The spirit of the times may be judged of by the following circumstance. The plague being in London and several parts of the country in the summer of 1562, a little stop was thereby put to the zeal for uniformity, yet none were preferred in the church who scrupled the habits. In proof of this we may produce the examples of two of the worthiest and most learned divines of the age. The first of these was the venerable Miles Coverdale, formerly bishop of Exeter. This excellent man had been long employed in assisting Tyndale in the translation of the bible. He was born in Yorkshire, was educated at Cambridge, and proceeded doctor in the university of Tubingen. Returning to England in the time of king Edward, he was made bishop of Exeter, 1551. Upon the accession of Queen Mary, he was imprisoned, and would have been burnt; but by the intercession of the king of Denmark, he was sent over into that country. When Elizabeth came to the throne, he returned to England, and assisted at the consecration of her first archbishop of Canterbury: yet because he would not comply with the ceremonies and habits, he was neglected, and had no preferment. "This reverend man (says Mr. Strype) being now old and poor, Grindal, bishop of London, gave him the small living of St. Magnus at the Bridge-foot, where he preached quietly about two years. But not coming up to the uniformity required, he was persecuted thence, and obliged to relinquish his parish a little before his death, which took place May 20, 1567, at the age of eighty-one years. He was a celebrated preacher, admired and followed by all the puritans." [Life of Parker, p. 149]
The other was that venerable man, Mr. John Fox the martyrologist, a grave, learned, and laborious divine, and an exile for religion. While banished from his native country, he employed his time in writing the "Acts and Monuments" of that church which would hardly receive him into her bosom, and in collecting materials relative to the martyrdom of those who suffered for religion in the reigns of Henry VIII and Mary. This he published first in Latin for the benefit of foreigners, and then in English for the use of his own countrymen, in 1561. This book gave a most severe blow to popery. It was dedicated to the queen, and was in such high reputation that it was ordered to be placed in the churches, where it raised in the people an invincible horror and detestation of that religion which had shed so much innocent blood.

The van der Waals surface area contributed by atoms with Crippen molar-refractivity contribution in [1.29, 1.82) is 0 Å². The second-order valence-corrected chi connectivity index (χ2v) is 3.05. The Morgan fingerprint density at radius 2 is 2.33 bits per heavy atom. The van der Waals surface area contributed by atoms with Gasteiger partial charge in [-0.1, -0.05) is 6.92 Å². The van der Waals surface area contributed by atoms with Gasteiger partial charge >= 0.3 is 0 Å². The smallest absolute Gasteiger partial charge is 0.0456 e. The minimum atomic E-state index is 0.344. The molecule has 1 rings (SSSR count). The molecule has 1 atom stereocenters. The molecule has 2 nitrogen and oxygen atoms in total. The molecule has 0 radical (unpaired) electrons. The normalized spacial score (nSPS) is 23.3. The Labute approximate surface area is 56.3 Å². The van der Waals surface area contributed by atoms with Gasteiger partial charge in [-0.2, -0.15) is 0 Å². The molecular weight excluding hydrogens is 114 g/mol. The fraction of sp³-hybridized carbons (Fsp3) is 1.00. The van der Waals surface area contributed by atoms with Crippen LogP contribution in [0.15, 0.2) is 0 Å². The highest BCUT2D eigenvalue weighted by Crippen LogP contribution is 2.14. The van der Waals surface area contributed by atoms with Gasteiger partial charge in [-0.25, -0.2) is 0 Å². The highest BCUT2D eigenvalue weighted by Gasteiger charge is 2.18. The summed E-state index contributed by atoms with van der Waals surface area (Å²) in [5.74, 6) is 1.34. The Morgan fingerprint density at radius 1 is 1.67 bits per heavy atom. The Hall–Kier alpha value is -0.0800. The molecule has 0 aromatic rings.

The queen professed a particular regard for Mr. Fox, and used to call him father: but as he refused to subscribe to her articles and ceremonies, he had no promotion for a considerable time. At length, through the influence of a friend, he procured a prebend in the cathedral of Sarum. This good old man would not submit to such impositions. When he was called upon to subscribe, he took his Greek testament from his pocket, and said, "To this will I subscribe." When they offered him the canons, he refused, saying, "I have nothing in the church but a prebend at Salisbury; and, if you take it away from me, much good may it do you." In a letter to his friend Dr. Humphreys, he thus pleasantly reproached the ingratitude of the times in which he lived. "I still wear the same clothes, and remain in the same sordid condition, that England received me in when I first came home out of Germany; nor do I change my degree or order, which is that of the mendicants, or if you please of the friars preachers." [Wilson’s Hist. of Dissenting Churches, vol. i. p. 10]